Fine art macro of a small Maxillaria tenuifolia orchid flower. Copyright J.D. Lexx
Maxillaria tenuifolia. One tiny bloom fills the greenhouse with the scent of coconut creme every spring.

And even should your persistence pay off, she won’t surrender lightly. Coaxing takes a gentle touch if you hope to reveal her secrets. Hidden deep inside lies a prize of sticky sweet that more men have mangled than mastered, at the end of a guarded opening beyond the sensitive pearl.

Move too fast and she’ll shy away, denying your one and only chance. The orchid is sex, fleeting and pure. She is fever. Consummation. Everything we hold exotic and lust after accordingly.

Fine art image of a Vanda species orchid blossom with purple spots on cream petals and splashes of yellow on the throat. Copyright J.D. Lexx
“I ran my finger up the length of the lip in search of the clitoral structure nestled away within its core. I could feel his glare burning as I traced gentle circles, closing gradually inward until a flick across the tight cap sent the entire blossom into an electrified convulsion.”
Brassavola cucullata orchid blossom with droplets of rain along its long, flowing petals. Copyright J.D. Lexx
Brassavola cucullata. Enormous colonies grow in the shade of old tree trunks, their fragrance carried for miles on the wet jungle air.

From the citrus-laced perfumes of an angel white Brassavola to the Dendrobium’s shimmering flesh, every aspect of a newly unfurled blossom teases the senses with erotic comparisons.

Fine art macro image of a Dendrobium orchid blossom. Copyright J.D. Lexx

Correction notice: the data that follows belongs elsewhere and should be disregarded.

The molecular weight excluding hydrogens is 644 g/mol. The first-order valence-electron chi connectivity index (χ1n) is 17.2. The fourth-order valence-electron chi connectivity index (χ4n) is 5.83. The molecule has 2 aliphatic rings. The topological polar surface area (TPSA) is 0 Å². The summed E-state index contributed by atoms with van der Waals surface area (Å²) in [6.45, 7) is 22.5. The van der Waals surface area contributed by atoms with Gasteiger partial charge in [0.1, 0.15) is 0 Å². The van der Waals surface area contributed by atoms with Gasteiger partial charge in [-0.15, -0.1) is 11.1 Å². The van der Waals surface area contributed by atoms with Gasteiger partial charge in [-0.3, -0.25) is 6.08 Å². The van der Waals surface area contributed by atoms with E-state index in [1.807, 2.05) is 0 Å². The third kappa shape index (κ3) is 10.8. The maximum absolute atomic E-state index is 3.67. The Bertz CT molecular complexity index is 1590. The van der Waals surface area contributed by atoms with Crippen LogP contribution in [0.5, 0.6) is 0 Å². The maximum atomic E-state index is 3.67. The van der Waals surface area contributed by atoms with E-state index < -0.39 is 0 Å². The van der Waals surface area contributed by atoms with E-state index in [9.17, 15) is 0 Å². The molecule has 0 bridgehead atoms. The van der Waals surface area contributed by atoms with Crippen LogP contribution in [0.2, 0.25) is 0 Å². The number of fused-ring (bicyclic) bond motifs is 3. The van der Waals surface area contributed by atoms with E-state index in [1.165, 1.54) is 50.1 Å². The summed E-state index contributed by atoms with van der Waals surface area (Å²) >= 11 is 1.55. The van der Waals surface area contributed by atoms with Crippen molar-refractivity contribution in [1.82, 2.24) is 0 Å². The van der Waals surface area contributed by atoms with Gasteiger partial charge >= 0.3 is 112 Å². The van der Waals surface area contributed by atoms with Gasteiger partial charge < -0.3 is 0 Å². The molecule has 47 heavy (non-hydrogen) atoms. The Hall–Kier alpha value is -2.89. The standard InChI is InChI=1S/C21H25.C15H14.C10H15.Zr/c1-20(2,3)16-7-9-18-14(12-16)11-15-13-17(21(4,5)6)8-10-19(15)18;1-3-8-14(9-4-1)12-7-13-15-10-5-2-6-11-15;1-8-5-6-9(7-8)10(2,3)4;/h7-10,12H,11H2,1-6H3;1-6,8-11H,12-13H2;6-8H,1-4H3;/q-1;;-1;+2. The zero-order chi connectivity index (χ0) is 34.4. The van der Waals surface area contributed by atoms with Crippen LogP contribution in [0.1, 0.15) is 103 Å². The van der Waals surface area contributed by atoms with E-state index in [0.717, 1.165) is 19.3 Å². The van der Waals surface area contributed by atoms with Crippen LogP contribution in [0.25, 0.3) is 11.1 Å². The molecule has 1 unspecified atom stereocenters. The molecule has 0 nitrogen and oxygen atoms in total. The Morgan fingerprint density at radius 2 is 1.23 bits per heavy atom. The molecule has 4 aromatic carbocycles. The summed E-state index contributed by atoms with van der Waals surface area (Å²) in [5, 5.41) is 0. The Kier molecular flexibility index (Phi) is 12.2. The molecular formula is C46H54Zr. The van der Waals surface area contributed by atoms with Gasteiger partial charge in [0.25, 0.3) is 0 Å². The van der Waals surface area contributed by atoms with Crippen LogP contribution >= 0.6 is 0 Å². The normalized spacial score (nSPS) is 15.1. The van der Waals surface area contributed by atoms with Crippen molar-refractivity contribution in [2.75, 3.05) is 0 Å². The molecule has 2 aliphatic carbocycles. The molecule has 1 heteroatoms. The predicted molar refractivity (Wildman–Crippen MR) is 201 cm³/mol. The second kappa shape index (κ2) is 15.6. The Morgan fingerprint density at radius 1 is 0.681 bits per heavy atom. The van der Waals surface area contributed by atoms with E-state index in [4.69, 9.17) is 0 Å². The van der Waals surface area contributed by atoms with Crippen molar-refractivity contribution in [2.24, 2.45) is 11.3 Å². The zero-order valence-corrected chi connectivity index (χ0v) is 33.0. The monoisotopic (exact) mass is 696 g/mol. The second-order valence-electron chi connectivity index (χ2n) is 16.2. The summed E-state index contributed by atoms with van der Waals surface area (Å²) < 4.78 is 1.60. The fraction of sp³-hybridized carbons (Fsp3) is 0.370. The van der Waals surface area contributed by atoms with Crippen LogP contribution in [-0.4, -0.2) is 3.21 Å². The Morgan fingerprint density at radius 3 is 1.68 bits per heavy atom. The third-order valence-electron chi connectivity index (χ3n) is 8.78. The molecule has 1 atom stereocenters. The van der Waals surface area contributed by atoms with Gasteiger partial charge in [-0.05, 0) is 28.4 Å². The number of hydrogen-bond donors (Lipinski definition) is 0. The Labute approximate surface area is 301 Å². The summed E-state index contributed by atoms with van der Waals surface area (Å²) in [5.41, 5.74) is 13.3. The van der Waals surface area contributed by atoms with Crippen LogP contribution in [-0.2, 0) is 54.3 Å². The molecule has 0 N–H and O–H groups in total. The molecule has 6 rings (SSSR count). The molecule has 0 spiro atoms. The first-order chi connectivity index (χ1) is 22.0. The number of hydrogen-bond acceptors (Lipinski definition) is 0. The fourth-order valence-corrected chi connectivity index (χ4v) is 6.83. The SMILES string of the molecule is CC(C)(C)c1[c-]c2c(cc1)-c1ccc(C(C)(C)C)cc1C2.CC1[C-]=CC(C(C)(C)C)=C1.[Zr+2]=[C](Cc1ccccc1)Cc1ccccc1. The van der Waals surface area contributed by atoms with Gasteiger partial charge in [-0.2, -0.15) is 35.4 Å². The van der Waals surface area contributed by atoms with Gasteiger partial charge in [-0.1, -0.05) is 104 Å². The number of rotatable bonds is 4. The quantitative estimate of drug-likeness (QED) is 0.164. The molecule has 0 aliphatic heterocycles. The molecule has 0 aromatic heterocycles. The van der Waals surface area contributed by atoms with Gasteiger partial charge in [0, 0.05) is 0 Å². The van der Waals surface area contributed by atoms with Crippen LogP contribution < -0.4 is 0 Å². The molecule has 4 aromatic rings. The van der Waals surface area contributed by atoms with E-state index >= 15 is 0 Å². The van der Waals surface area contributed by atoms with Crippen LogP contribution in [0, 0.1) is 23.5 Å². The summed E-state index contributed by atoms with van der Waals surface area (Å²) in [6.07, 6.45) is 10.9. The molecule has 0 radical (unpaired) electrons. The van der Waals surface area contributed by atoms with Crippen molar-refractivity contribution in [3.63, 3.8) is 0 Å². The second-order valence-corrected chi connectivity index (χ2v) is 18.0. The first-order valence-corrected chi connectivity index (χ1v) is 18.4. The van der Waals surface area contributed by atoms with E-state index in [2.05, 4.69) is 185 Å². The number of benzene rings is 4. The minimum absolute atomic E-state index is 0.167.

The road of excess. Imagine where it leads.

She sits impaled atop a rigid spike, droplets of dew glistening down delicately folded lips. The orchid is fantasy. Torment. A siren song carried on the shifting breeze, to take or be taken in that priceless moment before the whisper of vitality fades.

At the end of the day, she will always represent those cravings held just out of reach. In every bud, the prospect of forbidden pleasure. In every bloom, a new world of untapped potential locked in a house of translucent glass.

Photo of a white phalaenopsis orchid flower. Copyright J.D. Lexx
“In the folds of a rare Phalaenopsis, he could find genesis and perfection, seeing a universe unfurl in slow motion from inception to the recognition of its full potential, all while pushing me from behind toward mine.”

With each specimen a stunning masterpiece forged in the flames of hardship, the orchid is desire. She is the seed of longing that remains when all else falls away. What shape, I wonder, does your desire take? And how long could you hold out before caving to temptation once she blossomed before your eyes?

covert art for Order of the Orchidarion, a Crimson Confession book by author J.D. Lexx
Poor Christine has resisted for three long years. Can she make it one more night?

Curious to read more? Pluck your copy of Order of the Orchidarion from Amazon or Extasy Books and let me know what you think.

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12 thoughts on “Petals Under Glass: The Orchid’s Allure

  1. The photos are outstanding, the sensual overture of the words leaves you with the sense of never looking at an orchid with a “G” rated thought in your mind.

    Liked by 1 person

  2. I just love the sensuality description of the orchid. You are truly an orchidologist at heart! Every orchid is unique in her own way. Gorgeous photos. ❤

    Liked by 1 person